Our gut is filled with millions of bacteria that help us digest and process our food, but they also have an effect on our immune system. New research has shown that a particular gut microbe can prevent severe flu infection in mouse studies by breaking down compounds commonly found in black tea, red wine, and blueberries.
The breakdown products are thought to derive from a substance called flavonoids—a class of plant and fungus metabolite.
Researchers at Washington University School of Medicine in St. Louis found that flavonoids are effective at preventing severe damage from the flu.
“For years, flavonoids have been thought to have protective properties that help regulate the immune system to fight infections. Flavonoids are common in our diets, so an important implication of our study is that it’s possible flavonoids work with gut microbes to protect us from flu and other viral infections. Obviously, we need to learn more, but our results are intriguing,” said first author Ashley L. Steed, MD, Ph.D.
The flu is more than just a cold
The flu can be a devastating infection and sometimes deadly when affecting particular demographics. It is characterized by fever, cough, and body aches, with older adults, young children, pregnant women, and those with chronic health problems at higher risk of serious complications.
An average of 113 children dies from influenza in the U.S. every year. Worldwide, influenza is estimated to kill roughly 250,000 to 500,000 annually, according to the World health organization.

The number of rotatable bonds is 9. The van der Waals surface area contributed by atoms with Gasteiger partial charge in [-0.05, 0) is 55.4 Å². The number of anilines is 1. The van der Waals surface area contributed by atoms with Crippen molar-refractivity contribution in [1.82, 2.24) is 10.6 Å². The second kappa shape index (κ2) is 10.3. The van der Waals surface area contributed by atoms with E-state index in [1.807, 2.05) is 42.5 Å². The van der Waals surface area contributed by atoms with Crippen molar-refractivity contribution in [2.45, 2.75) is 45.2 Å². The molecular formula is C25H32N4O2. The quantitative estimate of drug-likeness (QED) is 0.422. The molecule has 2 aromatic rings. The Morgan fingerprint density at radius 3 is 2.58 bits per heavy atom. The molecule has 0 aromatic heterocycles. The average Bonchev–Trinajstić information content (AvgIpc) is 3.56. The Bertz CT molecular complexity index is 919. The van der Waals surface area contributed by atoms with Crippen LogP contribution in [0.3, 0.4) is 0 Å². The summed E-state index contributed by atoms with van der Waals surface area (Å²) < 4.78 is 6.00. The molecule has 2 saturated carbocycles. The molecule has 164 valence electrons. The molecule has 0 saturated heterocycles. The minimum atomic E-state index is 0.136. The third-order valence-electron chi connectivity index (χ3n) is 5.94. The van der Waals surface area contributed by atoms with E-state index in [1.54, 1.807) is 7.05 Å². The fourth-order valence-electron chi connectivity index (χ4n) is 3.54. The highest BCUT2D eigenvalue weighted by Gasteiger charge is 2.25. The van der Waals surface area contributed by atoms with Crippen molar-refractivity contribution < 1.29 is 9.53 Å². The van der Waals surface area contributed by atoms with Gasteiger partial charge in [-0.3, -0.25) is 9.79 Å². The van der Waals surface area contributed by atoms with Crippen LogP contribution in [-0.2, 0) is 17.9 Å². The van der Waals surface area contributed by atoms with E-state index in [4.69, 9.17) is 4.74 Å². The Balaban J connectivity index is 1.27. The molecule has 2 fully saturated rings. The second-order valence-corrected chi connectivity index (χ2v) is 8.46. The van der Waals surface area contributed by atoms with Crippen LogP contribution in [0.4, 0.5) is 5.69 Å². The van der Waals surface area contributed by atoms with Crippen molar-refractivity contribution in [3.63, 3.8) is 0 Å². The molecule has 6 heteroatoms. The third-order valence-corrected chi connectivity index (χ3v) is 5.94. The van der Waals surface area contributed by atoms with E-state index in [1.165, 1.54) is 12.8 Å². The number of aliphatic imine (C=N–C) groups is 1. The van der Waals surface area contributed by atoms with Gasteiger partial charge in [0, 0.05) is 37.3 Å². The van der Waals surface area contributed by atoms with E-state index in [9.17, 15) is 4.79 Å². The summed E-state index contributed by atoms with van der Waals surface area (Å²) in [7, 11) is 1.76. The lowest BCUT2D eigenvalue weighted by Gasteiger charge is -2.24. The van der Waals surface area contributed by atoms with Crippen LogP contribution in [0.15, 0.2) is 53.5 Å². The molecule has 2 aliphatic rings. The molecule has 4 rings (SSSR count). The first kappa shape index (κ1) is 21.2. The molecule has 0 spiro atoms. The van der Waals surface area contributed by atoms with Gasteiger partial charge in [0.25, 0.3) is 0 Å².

The purpose of this study was to find out which microbes in the gut are responsible for the protective effect against severe influenza infections.
Finding the right microbe
The researchers were able to identify at least one type of bacteria that uses flavonoids to boost interferon—a signaling molecule that aids in the immune response. Mice who consumed flavonoids were found to have more interferon, preventing influenza-related lung damage.
The identified bacteria is called Clostridium orbiscindens and it degrades flavonoids to produce the metabolite, called desaminotyrosine (DAT), which boosts interferon signaling. The researchers go on to say that it is not enough to consume flavonoids without having this essential gut microbe—you need both.
“[But] with DAT, it may be possible to keep people from getting quite as sick if they do become infected. This strategy doesn’t target the virus. Instead, it targets the immune response to the virus. That could be valuable because there are challenges with therapies and vaccines that target the virus due to changes in the influenza virus that occur over time.”
Further studies are currently being carried out in an attempt to discover other gut microbes that display a similar effect. According to the researchers, drinking black tea or eating food rich in flavonoids might not be a bad idea before the next flu season begins.